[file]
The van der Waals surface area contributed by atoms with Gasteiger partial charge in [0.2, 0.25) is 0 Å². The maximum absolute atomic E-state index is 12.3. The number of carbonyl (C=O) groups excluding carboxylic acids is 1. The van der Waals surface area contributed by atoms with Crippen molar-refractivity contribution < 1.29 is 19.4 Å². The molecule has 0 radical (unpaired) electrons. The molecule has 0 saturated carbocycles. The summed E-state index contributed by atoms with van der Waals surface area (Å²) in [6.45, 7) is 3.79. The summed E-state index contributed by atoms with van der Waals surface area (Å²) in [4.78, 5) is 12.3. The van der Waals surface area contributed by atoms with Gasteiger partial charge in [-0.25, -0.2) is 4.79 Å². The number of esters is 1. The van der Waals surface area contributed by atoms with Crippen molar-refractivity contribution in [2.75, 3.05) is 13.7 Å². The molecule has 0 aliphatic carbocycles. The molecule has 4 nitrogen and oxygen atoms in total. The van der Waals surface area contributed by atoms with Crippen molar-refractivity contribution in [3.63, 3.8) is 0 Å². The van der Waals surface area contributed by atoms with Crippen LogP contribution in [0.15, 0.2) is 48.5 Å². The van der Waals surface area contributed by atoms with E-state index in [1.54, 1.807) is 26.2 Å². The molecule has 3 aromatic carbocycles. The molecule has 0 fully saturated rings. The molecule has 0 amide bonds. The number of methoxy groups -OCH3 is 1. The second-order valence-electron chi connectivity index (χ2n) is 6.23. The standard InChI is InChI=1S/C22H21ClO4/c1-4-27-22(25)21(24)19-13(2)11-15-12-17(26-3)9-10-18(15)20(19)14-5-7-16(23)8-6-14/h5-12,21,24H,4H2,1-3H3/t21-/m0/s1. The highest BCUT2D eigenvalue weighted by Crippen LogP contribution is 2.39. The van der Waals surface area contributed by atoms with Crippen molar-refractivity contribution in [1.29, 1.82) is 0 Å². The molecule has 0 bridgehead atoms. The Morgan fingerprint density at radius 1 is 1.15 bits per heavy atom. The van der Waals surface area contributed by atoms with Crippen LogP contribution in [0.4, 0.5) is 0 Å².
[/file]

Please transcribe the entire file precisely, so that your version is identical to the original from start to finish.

The van der Waals surface area contributed by atoms with Gasteiger partial charge in [0.2, 0.25) is 0 Å². The maximum absolute atomic E-state index is 12.3. The number of carbonyl (C=O) groups excluding carboxylic acids is 1. The van der Waals surface area contributed by atoms with Crippen molar-refractivity contribution < 1.29 is 19.4 Å². The molecule has 0 radical (unpaired) electrons. The molecule has 0 saturated carbocycles. The summed E-state index contributed by atoms with van der Waals surface area (Å²) in [6.45, 7) is 3.79. The summed E-state index contributed by atoms with van der Waals surface area (Å²) in [4.78, 5) is 12.3. The van der Waals surface area contributed by atoms with Gasteiger partial charge in [-0.25, -0.2) is 4.79 Å². The number of esters is 1. The van der Waals surface area contributed by atoms with Crippen molar-refractivity contribution in [2.75, 3.05) is 13.7 Å². The molecule has 0 aliphatic carbocycles. The molecule has 4 nitrogen and oxygen atoms in total. The van der Waals surface area contributed by atoms with Crippen molar-refractivity contribution in [3.63, 3.8) is 0 Å². The van der Waals surface area contributed by atoms with Crippen LogP contribution in [0.15, 0.2) is 48.5 Å². The van der Waals surface area contributed by atoms with E-state index in [1.54, 1.807) is 26.2 Å². The molecule has 3 aromatic carbocycles. The molecule has 0 fully saturated rings. The molecule has 0 amide bonds. The number of methoxy groups -OCH3 is 1. The second-order valence-electron chi connectivity index (χ2n) is 6.23. The standard InChI is InChI=1S/C22H21ClO4/c1-4-27-22(25)21(24)19-13(2)11-15-12-17(26-3)9-10-18(15)20(19)14-5-7-16(23)8-6-14/h5-12,21,24H,4H2,1-3H3/t21-/m0/s1. The highest BCUT2D eigenvalue weighted by Crippen LogP contribution is 2.39. The van der Waals surface area contributed by atoms with Crippen molar-refractivity contribution in [1.29, 1.82) is 0 Å². The molecule has 0 bridgehead atoms. The Morgan fingerprint density at radius 1 is 1.15 bits per heavy atom. The van der Waals surface area contributed by atoms with Crippen LogP contribution in [0.4, 0.5) is 0 Å².